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Lawrence fire crews battle motel fire

Posted: 4:23 PM, Jan 15, 2018
Updated: 2018-01-15 23:29:00-05

LAWRENCE, Kan. — Lawrence firefighters continued to attack hot spots on a hotel Monday night after spending hours battling “one of the biggest fires” in recent memories. 

As some crews attacked the flames, others went door-to-door evacuating nearby neighbors in fear of another collapse. The building was eventually demolished a little after 10 p.m. to help the fire die out sooner.

“I have been a little nervous all day that it might spread,” said Melanie Privat, who lives in an apartment building next-door. 

Firefighters first responded to a call to the America's Best Value Inn off of McDonald Drive at 11:55 a.m. According to the 911 caller, smoke was coming from the hotel’s basement. 

Fire crews attacked the fire from the inside for about an hour before taking a defensive position amid concerns for a collapse. 

A mayday call went out at 12:45 p.m. for a firefighter who fell through a floor in the structure. 

“He was working as a part of suppressing this fire when he fell through the floor,” said Lawrence Fire Department Division Chief Jim King. “Within minutes he was rescued by a crew, evaluated and was not injured. He continued to help fight the fire after.”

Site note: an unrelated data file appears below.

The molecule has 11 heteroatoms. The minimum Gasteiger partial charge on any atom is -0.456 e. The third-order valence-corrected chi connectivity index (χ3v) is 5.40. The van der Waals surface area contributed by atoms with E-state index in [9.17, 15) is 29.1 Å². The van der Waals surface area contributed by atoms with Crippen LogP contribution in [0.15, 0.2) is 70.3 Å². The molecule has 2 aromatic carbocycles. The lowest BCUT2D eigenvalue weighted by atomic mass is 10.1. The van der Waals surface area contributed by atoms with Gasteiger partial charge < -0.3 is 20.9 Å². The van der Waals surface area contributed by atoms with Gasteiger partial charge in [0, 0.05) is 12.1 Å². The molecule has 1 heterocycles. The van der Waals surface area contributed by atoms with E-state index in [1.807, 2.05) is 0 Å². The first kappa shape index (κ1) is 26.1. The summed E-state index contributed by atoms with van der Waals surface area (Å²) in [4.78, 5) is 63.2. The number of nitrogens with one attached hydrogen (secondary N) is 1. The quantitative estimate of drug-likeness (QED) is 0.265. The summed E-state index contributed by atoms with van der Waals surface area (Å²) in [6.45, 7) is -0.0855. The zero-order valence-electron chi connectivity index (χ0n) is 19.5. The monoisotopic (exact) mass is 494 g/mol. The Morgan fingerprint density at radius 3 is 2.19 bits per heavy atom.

TIMELINE: 
11:48 a.m. — 911 call reporting fire within the building.

11:55 a.m. — Initial alarm response team arrived and reported smoke showing.

12:11 p.m. — All-clear given as crews aggressively attacked the interior.

12:45 p.m. — Mayday call for a firefighter who fell through the floor. Minutes later the firefighter was rescued and removed from building with no injuries.

1:00 p.m. — Firefighters transitioned to a defensive attack

3:02 p.m. — Structural weakening noted 

3:46 p.m. — Partial collapse  

9:00 p.m. — Firefighters putting out hotspots, evacuating nearby apartment buildings 

10:10 p.m. — Building demolished to help fire die out quicker

Fire crews from Wakarusa, Overland Park, Lenexa and Johnson County MedAct helped Lawrence firefighters Monday. From the air and the ground, crews battled the flames and negative wind chills. 

“Their gear literally froze around them in it. It’s difficult to work when you have those kinds of conditions,” said King. 

According to firefighters on scene, the motel was a wood-frame building, which allowed the fire to grow quickly. Since it was older, King said it probably did not have a sprinkler system. 

Investigators were on scene interviewing families inside the hotel at the time and nearby witnesses Monday. They hope to examine the building Tuesday to determine what caused the fire. 

The Lawrence Fire Department has scheduled a briefing for Tuesday at 10 a.m. to discuss the fire further.